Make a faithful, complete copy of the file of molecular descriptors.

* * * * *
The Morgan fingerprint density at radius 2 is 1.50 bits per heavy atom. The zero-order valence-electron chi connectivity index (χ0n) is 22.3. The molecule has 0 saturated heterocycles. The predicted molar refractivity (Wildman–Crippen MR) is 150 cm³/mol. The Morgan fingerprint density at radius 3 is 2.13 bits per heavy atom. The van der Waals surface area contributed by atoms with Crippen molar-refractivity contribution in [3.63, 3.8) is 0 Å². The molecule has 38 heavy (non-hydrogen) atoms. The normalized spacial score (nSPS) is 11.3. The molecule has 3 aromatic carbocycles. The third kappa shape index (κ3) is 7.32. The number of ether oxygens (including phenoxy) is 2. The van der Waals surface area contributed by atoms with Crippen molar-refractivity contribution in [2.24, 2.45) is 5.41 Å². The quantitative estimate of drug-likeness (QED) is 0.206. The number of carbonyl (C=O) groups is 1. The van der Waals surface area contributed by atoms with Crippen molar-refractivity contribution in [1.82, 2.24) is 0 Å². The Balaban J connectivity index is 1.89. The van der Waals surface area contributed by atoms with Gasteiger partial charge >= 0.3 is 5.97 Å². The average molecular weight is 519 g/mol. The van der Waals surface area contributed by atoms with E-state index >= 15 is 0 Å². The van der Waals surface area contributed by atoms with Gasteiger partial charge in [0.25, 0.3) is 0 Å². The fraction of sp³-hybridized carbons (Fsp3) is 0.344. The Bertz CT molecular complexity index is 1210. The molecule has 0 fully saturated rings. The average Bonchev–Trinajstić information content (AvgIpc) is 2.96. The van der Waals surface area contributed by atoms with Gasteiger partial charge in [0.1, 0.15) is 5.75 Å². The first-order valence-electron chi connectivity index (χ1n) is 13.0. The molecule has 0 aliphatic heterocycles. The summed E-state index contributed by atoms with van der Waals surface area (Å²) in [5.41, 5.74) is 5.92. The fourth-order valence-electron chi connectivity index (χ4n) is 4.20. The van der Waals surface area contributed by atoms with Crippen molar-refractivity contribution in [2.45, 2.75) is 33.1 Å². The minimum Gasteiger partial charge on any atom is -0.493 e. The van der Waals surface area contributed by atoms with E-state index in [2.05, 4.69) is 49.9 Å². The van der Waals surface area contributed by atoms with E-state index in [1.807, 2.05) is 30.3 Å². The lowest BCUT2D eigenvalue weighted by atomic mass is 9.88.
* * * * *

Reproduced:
The Morgan fingerprint density at radius 2 is 1.50 bits per heavy atom. The zero-order valence-electron chi connectivity index (χ0n) is 22.3. The molecule has 0 saturated heterocycles. The predicted molar refractivity (Wildman–Crippen MR) is 150 cm³/mol. The Morgan fingerprint density at radius 3 is 2.13 bits per heavy atom. The van der Waals surface area contributed by atoms with Crippen molar-refractivity contribution in [3.63, 3.8) is 0 Å². The molecule has 38 heavy (non-hydrogen) atoms. The normalized spacial score (nSPS) is 11.3. The molecule has 3 aromatic carbocycles. The third kappa shape index (κ3) is 7.32. The number of ether oxygens (including phenoxy) is 2. The van der Waals surface area contributed by atoms with Crippen molar-refractivity contribution in [2.24, 2.45) is 5.41 Å². The quantitative estimate of drug-likeness (QED) is 0.206. The number of carbonyl (C=O) groups is 1. The van der Waals surface area contributed by atoms with Crippen molar-refractivity contribution in [1.82, 2.24) is 0 Å². The Balaban J connectivity index is 1.89. The van der Waals surface area contributed by atoms with Gasteiger partial charge >= 0.3 is 5.97 Å². The average molecular weight is 519 g/mol. The van der Waals surface area contributed by atoms with E-state index >= 15 is 0 Å². The van der Waals surface area contributed by atoms with Gasteiger partial charge in [0.25, 0.3) is 0 Å². The fraction of sp³-hybridized carbons (Fsp3) is 0.344. The Bertz CT molecular complexity index is 1210. The molecule has 0 fully saturated rings. The average Bonchev–Trinajstić information content (AvgIpc) is 2.96. The van der Waals surface area contributed by atoms with Gasteiger partial charge in [0.1, 0.15) is 5.75 Å². The first-order valence-electron chi connectivity index (χ1n) is 13.0. The molecule has 0 aliphatic heterocycles. The summed E-state index contributed by atoms with van der Waals surface area (Å²) in [5.41, 5.74) is 5.92. The fourth-order valence-electron chi connectivity index (χ4n) is 4.20. The van der Waals surface area contributed by atoms with Crippen molar-refractivity contribution in [2.45, 2.75) is 33.1 Å². The minimum Gasteiger partial charge on any atom is -0.493 e. The van der Waals surface area contributed by atoms with E-state index in [2.05, 4.69) is 49.9 Å². The van der Waals surface area contributed by atoms with E-state index in [1.807, 2.05) is 30.3 Å². The lowest BCUT2D eigenvalue weighted by atomic mass is 9.88.